Latinx Spotlight Series: Bianca Gutierrez

GAIN Power is excited to celebrate Hispanic Heritage Month with a Latinx Spotlight Series. We have already featured a few different organizations and firms over on our social media channels, and we are excited to amplify Latinx professionals, their work, and stories.

Today, our highlight is on Bianca Gutierrez (she/her/hers), the Head of People and Culture at Rising Tide Interactive.

Can you give us a brief background and introduction about yourself?

BG: I currently work as the Head of People and Culture at Rising Tide Interactive, which is a democratic digital marketing agency. I have been in DC a long time; I went to undergrad at George Washington University, starting in 2008. During my time at GW, I got really involved in community service. I was in a community service sorority, as well as various internships with DC-based nonprofits. That led me into working in the nonprofit/political space.

I have been at RTI for a year and a half, starting during COVID. In this job, I work across the company to make sure that everyone is able to work well together in our different departments. This is to make sure that we are doing the best work we can for our clients, who are typically Democratic candidates and progressive nonprofits.

Prior to this, I was the Deputy Operations Director at Giffords, the gun violence prevention nonprofit. I really got to see the organization grow and develop over my years there into what it is today. This was my first role in the more political space. Before that, I was at Capital Area Immigrants’ Rights (CAIR) Coalition, a local based 501(c)(3) that provides direct legal services to immigrants in immigration detention in the DC area. Going from a very local nonprofit to a national organization was a big adjustment for me and I wanted to branch out into the private sector, which was why RTI was perfect for me because it’s the best of both.

What was the reason that you made that shift from the local nonprofit into the big political sphere?

BG: I just wanted to get as much experience in different fields and not limit myself to just one background. For me, I find that that was really important for my career goals and definitely still is.

Why did you choose this line of work?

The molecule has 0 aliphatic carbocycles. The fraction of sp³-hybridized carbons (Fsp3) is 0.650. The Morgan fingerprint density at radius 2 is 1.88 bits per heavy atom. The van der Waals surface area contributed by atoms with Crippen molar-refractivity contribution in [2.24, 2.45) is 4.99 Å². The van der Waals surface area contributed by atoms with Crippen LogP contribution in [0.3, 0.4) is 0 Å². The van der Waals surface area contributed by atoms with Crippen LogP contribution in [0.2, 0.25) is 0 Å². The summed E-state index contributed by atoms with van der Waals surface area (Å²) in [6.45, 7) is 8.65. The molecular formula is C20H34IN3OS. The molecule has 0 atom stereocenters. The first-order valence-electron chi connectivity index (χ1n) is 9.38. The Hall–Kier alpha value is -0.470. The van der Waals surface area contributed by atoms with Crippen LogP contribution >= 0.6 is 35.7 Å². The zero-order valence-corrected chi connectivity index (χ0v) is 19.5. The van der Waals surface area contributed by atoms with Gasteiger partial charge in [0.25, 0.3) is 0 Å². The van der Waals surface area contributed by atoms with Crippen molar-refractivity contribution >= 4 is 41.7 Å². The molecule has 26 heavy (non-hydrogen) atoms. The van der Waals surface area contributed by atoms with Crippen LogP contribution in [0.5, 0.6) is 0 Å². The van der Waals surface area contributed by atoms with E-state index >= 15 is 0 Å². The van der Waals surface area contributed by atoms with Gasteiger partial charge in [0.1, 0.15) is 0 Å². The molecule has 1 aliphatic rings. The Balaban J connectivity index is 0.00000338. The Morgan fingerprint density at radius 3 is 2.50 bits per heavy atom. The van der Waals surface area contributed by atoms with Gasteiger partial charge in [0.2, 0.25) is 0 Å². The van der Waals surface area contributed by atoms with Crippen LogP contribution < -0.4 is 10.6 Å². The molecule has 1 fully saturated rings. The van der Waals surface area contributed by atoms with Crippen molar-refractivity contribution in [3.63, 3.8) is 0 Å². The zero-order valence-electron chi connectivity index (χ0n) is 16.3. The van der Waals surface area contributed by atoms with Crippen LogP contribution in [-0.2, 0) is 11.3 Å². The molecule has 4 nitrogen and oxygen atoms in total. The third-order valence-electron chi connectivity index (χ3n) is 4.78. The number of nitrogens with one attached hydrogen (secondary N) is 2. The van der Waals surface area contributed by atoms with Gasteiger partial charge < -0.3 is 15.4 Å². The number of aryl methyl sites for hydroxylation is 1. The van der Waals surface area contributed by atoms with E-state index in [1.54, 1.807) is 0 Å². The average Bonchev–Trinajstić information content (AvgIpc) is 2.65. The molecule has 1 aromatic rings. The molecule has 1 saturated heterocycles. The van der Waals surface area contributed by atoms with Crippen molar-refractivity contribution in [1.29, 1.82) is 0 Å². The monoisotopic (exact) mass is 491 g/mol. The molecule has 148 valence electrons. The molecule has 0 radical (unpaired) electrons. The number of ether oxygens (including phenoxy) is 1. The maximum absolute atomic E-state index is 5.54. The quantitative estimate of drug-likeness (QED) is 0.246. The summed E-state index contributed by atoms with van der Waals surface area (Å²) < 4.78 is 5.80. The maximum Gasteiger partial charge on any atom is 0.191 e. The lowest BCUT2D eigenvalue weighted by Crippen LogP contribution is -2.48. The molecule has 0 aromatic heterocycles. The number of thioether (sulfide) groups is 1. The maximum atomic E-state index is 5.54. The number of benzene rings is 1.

BG: I just wanted to get as much experience in different fields and not limit myself to just one background. For me, I find that that was really important for my career goals and definitely still is.

During undergrad and up until a couple of years ago, I always also worked part-time in DC at different bars and restaurants. So I have that customer service background and that’s really important to me, and I feel like a lot of that relates to the work that I am doing in my HR role.

What has been the best part/best memory of your career so far?

BG: Something really special that I was able to do while I was at Giffords was helping to host a presidential forum on gun safety in the lead up to the 2020 election with March For Our Lives. We hosted all the presidential candidates at the time for this forum about gun violence in America and how they were going to address it if elected. I was able to help behind the scenes and got to meet all of our electeds and it was an incredible experience to see them all come together.

What had you wished you had known about getting involved in politics as a Latina?

BG: For myself, the reason I am in politics is because of my grandmother. I am Puerto Rican and my grandmother came to New York as a young woman and growing up she always made sure to impress upon us how important our vote is and to vote in federal elections. Part of that is because Puerto Ricans don’t have the right, so my grandmother is a staunch Democrat and really just made the importance of voting and being involved in local and national elections really important.

It’s really important to have representation, as a Latina, in this space and remembering that my perspective and my voice deserves to be heard.

What advice do you have for young Latinxs looking to get into politics?

BG: My advice would be to get involved and make as many connections as you can. Networking is super important and is key; you never know when a connection is going to come in handy. I also like to make sure that I am a resource to folks as well. I do a lot of help with whatever skill set I have and can give to others and give to your community in the same ways you are receiving from it.

Lastly, just for fun,  what’s your favorite Latin American food dish?

BG: The thing that my grandma and my mom make is arroz y gandules. Every time I go to visit my grandma, she always makes sure to make it on my first night visiting.


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